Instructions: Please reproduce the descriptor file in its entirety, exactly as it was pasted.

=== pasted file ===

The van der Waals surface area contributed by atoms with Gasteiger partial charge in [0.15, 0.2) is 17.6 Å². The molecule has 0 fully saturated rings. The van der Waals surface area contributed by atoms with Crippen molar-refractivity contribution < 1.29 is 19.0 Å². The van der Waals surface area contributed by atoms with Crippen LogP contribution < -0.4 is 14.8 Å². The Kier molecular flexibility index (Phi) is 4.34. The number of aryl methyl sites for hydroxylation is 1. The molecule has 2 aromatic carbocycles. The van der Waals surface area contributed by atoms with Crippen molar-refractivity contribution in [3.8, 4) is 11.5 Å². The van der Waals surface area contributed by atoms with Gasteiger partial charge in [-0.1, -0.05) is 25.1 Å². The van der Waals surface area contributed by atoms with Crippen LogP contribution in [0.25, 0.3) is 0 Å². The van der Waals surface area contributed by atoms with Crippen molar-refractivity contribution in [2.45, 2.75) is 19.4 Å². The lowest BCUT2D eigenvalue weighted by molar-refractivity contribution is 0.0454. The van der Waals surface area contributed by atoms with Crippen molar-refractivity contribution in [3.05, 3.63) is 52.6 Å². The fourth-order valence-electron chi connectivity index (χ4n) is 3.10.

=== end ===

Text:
The van der Waals surface area contributed by atoms with Gasteiger partial charge in [0.15, 0.2) is 17.6 Å². The molecule has 0 fully saturated rings. The van der Waals surface area contributed by atoms with Crippen molar-refractivity contribution < 1.29 is 19.0 Å². The van der Waals surface area contributed by atoms with Crippen LogP contribution < -0.4 is 14.8 Å². The Kier molecular flexibility index (Phi) is 4.34. The number of aryl methyl sites for hydroxylation is 1. The molecule has 2 aromatic carbocycles. The van der Waals surface area contributed by atoms with Crippen molar-refractivity contribution in [3.8, 4) is 11.5 Å². The van der Waals surface area contributed by atoms with Gasteiger partial charge in [-0.1, -0.05) is 25.1 Å². The van der Waals surface area contributed by atoms with Crippen LogP contribution in [0.25, 0.3) is 0 Å². The van der Waals surface area contributed by atoms with Crippen molar-refractivity contribution in [2.45, 2.75) is 19.4 Å². The lowest BCUT2D eigenvalue weighted by molar-refractivity contribution is 0.0454. The van der Waals surface area contributed by atoms with Crippen molar-refractivity contribution in [3.05, 3.63) is 52.6 Å². The fourth-order valence-electron chi connectivity index (χ4n) is 3.10.